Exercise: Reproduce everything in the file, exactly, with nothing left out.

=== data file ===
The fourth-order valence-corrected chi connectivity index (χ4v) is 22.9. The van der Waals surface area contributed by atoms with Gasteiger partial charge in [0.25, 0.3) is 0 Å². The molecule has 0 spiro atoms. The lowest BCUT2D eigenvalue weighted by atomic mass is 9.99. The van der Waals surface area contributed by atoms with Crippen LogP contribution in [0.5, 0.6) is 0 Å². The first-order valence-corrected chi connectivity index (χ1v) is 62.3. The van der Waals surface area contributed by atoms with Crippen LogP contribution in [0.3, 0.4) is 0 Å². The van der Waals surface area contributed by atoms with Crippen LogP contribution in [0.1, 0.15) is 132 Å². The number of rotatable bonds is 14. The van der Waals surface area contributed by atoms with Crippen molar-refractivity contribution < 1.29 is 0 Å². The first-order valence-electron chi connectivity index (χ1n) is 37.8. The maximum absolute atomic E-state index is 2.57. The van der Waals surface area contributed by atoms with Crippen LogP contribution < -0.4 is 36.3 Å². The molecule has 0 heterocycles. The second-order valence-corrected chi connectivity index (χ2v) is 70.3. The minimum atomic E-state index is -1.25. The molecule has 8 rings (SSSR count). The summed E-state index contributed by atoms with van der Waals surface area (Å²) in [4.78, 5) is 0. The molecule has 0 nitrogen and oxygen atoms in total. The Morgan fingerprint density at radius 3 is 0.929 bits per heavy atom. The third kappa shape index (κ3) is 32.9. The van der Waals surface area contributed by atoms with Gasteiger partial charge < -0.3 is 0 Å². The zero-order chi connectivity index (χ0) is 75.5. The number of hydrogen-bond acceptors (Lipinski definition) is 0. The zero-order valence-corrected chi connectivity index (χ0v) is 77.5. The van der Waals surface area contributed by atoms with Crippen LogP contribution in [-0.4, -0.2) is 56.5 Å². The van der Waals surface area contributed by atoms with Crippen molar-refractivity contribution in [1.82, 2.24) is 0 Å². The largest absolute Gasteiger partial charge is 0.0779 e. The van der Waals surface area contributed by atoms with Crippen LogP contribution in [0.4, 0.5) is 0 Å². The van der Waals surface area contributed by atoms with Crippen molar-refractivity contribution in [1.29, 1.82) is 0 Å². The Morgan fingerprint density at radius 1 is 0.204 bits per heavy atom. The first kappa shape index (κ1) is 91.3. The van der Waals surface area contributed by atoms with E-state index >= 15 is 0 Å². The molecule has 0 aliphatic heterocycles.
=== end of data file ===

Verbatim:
The fourth-order valence-corrected chi connectivity index (χ4v) is 22.9. The van der Waals surface area contributed by atoms with Gasteiger partial charge in [0.25, 0.3) is 0 Å². The molecule has 0 spiro atoms. The lowest BCUT2D eigenvalue weighted by atomic mass is 9.99. The van der Waals surface area contributed by atoms with Crippen LogP contribution in [0.5, 0.6) is 0 Å². The first-order valence-corrected chi connectivity index (χ1v) is 62.3. The van der Waals surface area contributed by atoms with Crippen LogP contribution in [0.3, 0.4) is 0 Å². The van der Waals surface area contributed by atoms with Crippen LogP contribution in [0.1, 0.15) is 132 Å². The number of rotatable bonds is 14. The van der Waals surface area contributed by atoms with Crippen molar-refractivity contribution < 1.29 is 0 Å². The first-order valence-electron chi connectivity index (χ1n) is 37.8. The maximum absolute atomic E-state index is 2.57. The van der Waals surface area contributed by atoms with Crippen LogP contribution < -0.4 is 36.3 Å². The molecule has 0 heterocycles. The second-order valence-corrected chi connectivity index (χ2v) is 70.3. The minimum atomic E-state index is -1.25. The molecule has 8 rings (SSSR count). The summed E-state index contributed by atoms with van der Waals surface area (Å²) in [4.78, 5) is 0. The molecule has 0 nitrogen and oxygen atoms in total. The Morgan fingerprint density at radius 3 is 0.929 bits per heavy atom. The third kappa shape index (κ3) is 32.9. The van der Waals surface area contributed by atoms with Gasteiger partial charge < -0.3 is 0 Å². The zero-order chi connectivity index (χ0) is 75.5. The number of hydrogen-bond acceptors (Lipinski definition) is 0. The zero-order valence-corrected chi connectivity index (χ0v) is 77.5. The van der Waals surface area contributed by atoms with Crippen LogP contribution in [-0.4, -0.2) is 56.5 Å². The van der Waals surface area contributed by atoms with Crippen molar-refractivity contribution in [1.82, 2.24) is 0 Å². The largest absolute Gasteiger partial charge is 0.0779 e. The van der Waals surface area contributed by atoms with Crippen LogP contribution in [0.4, 0.5) is 0 Å². The van der Waals surface area contributed by atoms with Crippen molar-refractivity contribution in [1.29, 1.82) is 0 Å². The Morgan fingerprint density at radius 1 is 0.204 bits per heavy atom. The first kappa shape index (κ1) is 91.3. The van der Waals surface area contributed by atoms with E-state index >= 15 is 0 Å². The molecule has 0 aliphatic heterocycles.